Tue, Dec 9, 2008

Strategy and Execution

A company’s strategy defines the steps a company will go through to reach a desired goal. Well defined strategies explain how a company will get from where it is today to where it wants to be in the future.

Classic strategic analysis starts with an analysis of the company’s Strengths, Weaknesses, Opportunities, and Threats (SWOT). This analysis can be done over a few days and is often done away from the office. It requires deep thinking and debate over the company’s place in the market.

One of the toughest parts of SWOT analysis is determining the truth. How do customers perceive the company? What is the company capable of? Are executives realistic in performing the SWOT? To limit subjectivity, it is essential that management teams work with objective data as often as possible.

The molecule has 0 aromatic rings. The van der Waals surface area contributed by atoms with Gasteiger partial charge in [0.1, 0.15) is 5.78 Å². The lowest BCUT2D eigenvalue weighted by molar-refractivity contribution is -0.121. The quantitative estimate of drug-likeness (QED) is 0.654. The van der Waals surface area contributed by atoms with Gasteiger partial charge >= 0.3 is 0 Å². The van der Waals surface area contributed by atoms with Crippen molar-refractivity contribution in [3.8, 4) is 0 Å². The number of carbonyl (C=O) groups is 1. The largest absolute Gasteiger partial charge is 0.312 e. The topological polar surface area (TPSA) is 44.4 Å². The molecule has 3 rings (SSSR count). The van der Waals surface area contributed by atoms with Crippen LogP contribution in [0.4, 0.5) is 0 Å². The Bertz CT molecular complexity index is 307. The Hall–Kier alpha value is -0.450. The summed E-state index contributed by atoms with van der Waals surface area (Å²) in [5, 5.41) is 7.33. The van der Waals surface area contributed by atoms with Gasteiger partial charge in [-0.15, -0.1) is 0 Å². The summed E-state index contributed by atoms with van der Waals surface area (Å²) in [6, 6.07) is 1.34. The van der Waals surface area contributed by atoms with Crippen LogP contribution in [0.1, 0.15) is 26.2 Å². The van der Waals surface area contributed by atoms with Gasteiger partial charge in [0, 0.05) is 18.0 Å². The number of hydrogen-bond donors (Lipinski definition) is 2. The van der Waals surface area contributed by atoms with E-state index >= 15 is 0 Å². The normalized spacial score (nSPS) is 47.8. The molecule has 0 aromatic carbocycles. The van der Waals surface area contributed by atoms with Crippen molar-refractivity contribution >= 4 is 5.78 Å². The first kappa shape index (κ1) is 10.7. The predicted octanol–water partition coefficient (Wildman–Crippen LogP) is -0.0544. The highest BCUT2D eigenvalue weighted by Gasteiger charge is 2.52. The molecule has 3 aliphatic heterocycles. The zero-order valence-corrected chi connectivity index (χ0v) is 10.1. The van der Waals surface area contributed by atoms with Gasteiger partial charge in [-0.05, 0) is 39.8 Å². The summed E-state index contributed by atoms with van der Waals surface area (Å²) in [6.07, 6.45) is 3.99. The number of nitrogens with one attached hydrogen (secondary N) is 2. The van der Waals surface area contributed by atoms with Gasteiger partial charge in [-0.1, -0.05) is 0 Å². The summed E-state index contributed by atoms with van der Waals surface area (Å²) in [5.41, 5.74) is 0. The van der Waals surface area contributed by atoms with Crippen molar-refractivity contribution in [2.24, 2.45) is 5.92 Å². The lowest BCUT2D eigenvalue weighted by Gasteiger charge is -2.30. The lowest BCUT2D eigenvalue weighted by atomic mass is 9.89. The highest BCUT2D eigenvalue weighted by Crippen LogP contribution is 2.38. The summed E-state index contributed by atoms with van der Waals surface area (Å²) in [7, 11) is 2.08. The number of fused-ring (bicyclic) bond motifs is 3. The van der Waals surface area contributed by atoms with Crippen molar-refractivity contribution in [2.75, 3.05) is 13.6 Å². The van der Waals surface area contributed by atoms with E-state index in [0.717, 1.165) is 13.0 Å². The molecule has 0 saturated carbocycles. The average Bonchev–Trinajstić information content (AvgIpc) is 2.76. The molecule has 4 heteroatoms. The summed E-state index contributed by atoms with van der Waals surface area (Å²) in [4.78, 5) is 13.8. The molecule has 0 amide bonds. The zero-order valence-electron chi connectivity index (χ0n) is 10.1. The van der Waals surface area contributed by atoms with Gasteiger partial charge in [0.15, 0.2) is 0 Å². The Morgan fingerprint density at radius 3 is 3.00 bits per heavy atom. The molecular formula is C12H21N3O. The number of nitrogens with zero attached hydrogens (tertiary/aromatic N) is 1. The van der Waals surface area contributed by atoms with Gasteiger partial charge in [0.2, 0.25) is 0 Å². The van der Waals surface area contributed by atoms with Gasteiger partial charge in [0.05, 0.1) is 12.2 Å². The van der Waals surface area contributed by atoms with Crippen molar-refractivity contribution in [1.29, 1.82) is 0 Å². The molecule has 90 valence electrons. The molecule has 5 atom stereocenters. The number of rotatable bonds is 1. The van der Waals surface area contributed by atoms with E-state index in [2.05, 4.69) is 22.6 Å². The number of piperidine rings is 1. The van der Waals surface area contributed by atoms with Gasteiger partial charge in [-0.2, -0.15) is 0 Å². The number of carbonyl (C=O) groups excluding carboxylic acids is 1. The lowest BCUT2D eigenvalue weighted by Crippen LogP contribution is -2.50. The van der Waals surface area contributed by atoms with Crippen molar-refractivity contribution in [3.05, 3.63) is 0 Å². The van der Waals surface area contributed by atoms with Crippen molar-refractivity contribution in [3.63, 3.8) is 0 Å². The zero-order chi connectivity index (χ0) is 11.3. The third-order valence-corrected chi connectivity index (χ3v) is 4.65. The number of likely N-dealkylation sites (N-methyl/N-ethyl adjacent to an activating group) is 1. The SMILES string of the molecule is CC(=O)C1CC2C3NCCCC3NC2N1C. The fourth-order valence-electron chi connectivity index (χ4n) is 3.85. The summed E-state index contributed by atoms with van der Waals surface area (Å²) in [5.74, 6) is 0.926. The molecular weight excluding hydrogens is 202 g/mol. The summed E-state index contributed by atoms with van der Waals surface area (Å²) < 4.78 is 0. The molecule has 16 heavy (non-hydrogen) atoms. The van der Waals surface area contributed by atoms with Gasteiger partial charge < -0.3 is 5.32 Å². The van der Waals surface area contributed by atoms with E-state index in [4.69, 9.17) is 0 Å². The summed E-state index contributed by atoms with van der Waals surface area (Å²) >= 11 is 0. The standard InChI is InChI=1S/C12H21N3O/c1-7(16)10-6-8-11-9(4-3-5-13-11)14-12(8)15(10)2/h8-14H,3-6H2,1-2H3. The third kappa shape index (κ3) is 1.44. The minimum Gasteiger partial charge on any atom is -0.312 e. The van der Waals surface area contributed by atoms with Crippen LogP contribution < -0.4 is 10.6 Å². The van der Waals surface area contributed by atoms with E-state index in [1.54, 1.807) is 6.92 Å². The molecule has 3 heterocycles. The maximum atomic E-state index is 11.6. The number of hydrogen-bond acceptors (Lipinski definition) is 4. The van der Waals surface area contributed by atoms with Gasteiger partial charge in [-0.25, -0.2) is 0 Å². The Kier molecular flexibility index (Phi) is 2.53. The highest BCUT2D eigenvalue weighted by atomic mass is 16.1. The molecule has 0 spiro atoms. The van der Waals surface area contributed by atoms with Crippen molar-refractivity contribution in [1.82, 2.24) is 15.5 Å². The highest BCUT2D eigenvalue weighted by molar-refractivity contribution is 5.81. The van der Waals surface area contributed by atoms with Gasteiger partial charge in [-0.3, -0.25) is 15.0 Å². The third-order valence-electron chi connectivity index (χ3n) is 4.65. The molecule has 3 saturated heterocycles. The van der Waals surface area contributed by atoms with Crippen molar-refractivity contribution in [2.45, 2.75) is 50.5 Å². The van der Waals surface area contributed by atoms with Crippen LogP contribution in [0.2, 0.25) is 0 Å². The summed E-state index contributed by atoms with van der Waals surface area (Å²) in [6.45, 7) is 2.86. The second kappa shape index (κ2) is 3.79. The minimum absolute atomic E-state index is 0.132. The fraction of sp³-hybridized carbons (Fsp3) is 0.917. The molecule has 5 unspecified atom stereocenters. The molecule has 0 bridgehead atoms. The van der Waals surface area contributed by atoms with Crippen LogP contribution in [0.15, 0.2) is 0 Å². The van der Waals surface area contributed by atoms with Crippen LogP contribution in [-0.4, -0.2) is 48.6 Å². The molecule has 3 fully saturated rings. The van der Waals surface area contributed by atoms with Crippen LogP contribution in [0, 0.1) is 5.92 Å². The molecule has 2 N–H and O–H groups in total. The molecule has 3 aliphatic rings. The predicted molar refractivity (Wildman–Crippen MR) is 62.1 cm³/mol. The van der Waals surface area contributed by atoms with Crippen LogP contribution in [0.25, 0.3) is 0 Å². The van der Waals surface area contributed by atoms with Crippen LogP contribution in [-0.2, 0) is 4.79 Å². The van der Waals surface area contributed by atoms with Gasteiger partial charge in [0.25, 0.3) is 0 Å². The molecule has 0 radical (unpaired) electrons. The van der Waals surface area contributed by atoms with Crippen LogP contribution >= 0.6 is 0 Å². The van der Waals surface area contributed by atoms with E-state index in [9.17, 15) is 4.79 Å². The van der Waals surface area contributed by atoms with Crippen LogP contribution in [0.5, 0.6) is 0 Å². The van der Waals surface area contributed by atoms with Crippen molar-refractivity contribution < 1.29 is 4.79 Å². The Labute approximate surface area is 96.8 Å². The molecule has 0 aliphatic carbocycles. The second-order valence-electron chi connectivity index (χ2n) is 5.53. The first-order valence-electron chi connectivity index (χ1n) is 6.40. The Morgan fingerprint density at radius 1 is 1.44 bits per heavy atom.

Once the SWOT is done, companies draft high-level strategies that take advantage of a company’s strengths and opportunities and that limit the weaknesses and threats. Through a series of meetings, these high-level strategies get refined and translated to key staff.


1. Figure out where you are today

a. Situational analysis based on internal and external surveys and focus groups

b. Competitive analysis

c. What is the company real good at? (Core competencies)

2. Figure out where you want to go

a. Define mission, vision and values

b. Scenario planning

c. Financial modeling

3. Figure out how you are going to get there

a. Strategies and objectives for departments and staff

b. Tactics

| More

Tags: , ,

Leave a Reply

You must be logged in to post a comment.